Write What You Know…Or No?
I recently watched an old movie with Kirstie Alley where she played a washed-up Scriptwriter. It was an offbeat, quirky portrayal of how age affects careers in the writing and publishing arena.
Kirstie is a middle-aged and very talented writer who lacks drive and focus since her scripts found fame in the 80s and 90s. When she goes to pitch her next Screenplay to her agent, she learns that a younger and clueless generation is becoming the next best thing in Publishing.
Enlisting the help of her young car dealer nephew, the protagonist hatches a plan to 1. sell her script 2. get back at the younger people who have taken over the agency and 3. make money for herself and nephew in the process.
Initially, everything is going well, until the screenwriter has to turn in more pages to the script and finds she can’t produce. The story caused reflection for me as a writer when the brother to Kirstie Alley’s character tells her to “Write What You Know.”
Low and behold, after much soul-searching, a bit of alcohol and a brief possible love connection, Kirstie goes in for the kill. She writes what she knows and all is well that ends well… not so fast. It doesn’t work that way in real-time for real writers, or does it? I’m a great believer in getting and writing the story. I view my writing as 25% “Citizen Journalism” where I’m dealing with research to get the facts right for a piece, and 75% “Storyteller” because I write from a place of truth-telling. I feel well versed in Story. The question for me and I’m sure for many writers “Who cares to hear your story?’
Capturing an audience with the art of Storytelling is, in my opinion, the biggest boom to Movie Making. In the movie referencing Kirstie Alley as a Scriptwriter, she ends by writing “What she knows.” When writing copy for the sole purpose of making money, I don’t believe the story is always a factor. I tend to lean toward the belief that “writing what you know” goes over better for the writer and reader in personal writings and journaling that encompasses the Memoir and Autobiographical materials.
I’m a writer… period. I’ve dabbled in writings of every caliber, including attempts at writing the Screenplay, although short-lived, due in part to frustration and having to be consistent with those: Interior: Exterior: Fade In formats. Maybe I’ll dig out those One-Act Plays I submitted back in the day as well. Although Playwriting was something I took an interest in and nearly placed (several responses of play potential & offers to followup with other works) I never took my playwriting ability seriously.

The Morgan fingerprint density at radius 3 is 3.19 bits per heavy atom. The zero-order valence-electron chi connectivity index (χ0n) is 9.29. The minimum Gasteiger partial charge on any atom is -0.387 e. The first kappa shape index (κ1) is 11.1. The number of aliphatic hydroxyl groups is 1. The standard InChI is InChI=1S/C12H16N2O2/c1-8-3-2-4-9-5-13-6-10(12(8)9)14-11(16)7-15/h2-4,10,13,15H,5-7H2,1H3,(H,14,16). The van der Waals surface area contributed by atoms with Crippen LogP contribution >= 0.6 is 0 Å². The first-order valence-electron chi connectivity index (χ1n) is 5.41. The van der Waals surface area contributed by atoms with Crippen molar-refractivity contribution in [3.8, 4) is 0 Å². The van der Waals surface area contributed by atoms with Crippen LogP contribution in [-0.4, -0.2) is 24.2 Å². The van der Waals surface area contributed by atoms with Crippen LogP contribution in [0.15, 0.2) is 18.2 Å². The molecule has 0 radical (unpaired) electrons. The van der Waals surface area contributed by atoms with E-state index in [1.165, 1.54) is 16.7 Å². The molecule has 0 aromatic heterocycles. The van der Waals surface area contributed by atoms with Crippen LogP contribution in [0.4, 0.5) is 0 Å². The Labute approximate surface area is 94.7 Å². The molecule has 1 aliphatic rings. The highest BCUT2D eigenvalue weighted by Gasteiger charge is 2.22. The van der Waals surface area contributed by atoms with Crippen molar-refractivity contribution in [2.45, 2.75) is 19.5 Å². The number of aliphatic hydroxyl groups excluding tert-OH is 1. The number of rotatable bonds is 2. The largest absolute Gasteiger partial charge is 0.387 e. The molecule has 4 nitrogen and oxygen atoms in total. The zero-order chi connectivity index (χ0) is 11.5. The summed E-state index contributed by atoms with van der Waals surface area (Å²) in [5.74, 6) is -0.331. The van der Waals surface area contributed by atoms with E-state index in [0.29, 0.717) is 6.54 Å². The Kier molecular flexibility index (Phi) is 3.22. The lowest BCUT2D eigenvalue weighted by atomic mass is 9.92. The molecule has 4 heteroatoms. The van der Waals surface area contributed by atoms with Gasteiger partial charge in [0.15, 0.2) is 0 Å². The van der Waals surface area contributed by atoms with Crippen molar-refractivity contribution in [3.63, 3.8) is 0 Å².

After watching this movie, perhaps it’s time to take a second look at those Plays. For me, it will always be about the story. Who doesn’t like a good story, whether fiction fabricated or based on autobiographical truth?
Hi Clara. I agree with you we writers wear many hats. Whatever I’m writing about I always try to add quotes or something something humorous. I love sayings. I think they make
our own stories tasty to swallow. I also worry my own stories are boring so I color them up a bit with interesting words. However, when all is done and posted, and I know I did my best. Writing is a life-style and if we don’t enjoy the whole process, we’re wasting our time. Joyce
Well said, Joyce and I totally agree. Have to add a slash of color from another vantage point to make our work pop with an air of authenticity!
I think writing what you know is a good place for writers to start out, but more interesting, both to read and write, is to write about what you want to know. This, of course, requires research, something I’ve found many writers I’ve worked with are reluctant to do, sometimes with results quite astounding in their ignorance.
I think most writers are reluctant to do research, but, are very well aware that there’s just no getting around it when you want your work to be factual, cohesive and ultimately- sing!
btw- I’ve never met an ignorant writer- but many a procrastinator, including yours truly 🙂
I can only write what I know. I am untrained and self taught, though. I’ve dabbled in poetic pieces and never taken those very seriously. The only works that have ever been considered, and just one published commercially, have been those dabbled poetic pieces. My heart is in my real life stories, though—I’ve become aware that I am up against a wall. I’m in great need of learning more technical skills if I am ever to expand as a writer. I am a procrastinator and fearful of being told I’m terrible at it. My hope is to someday come back better able to tell what I know, but with more skill and colored less absolutely. I could try my hand in more areas. Thanks for sharing this!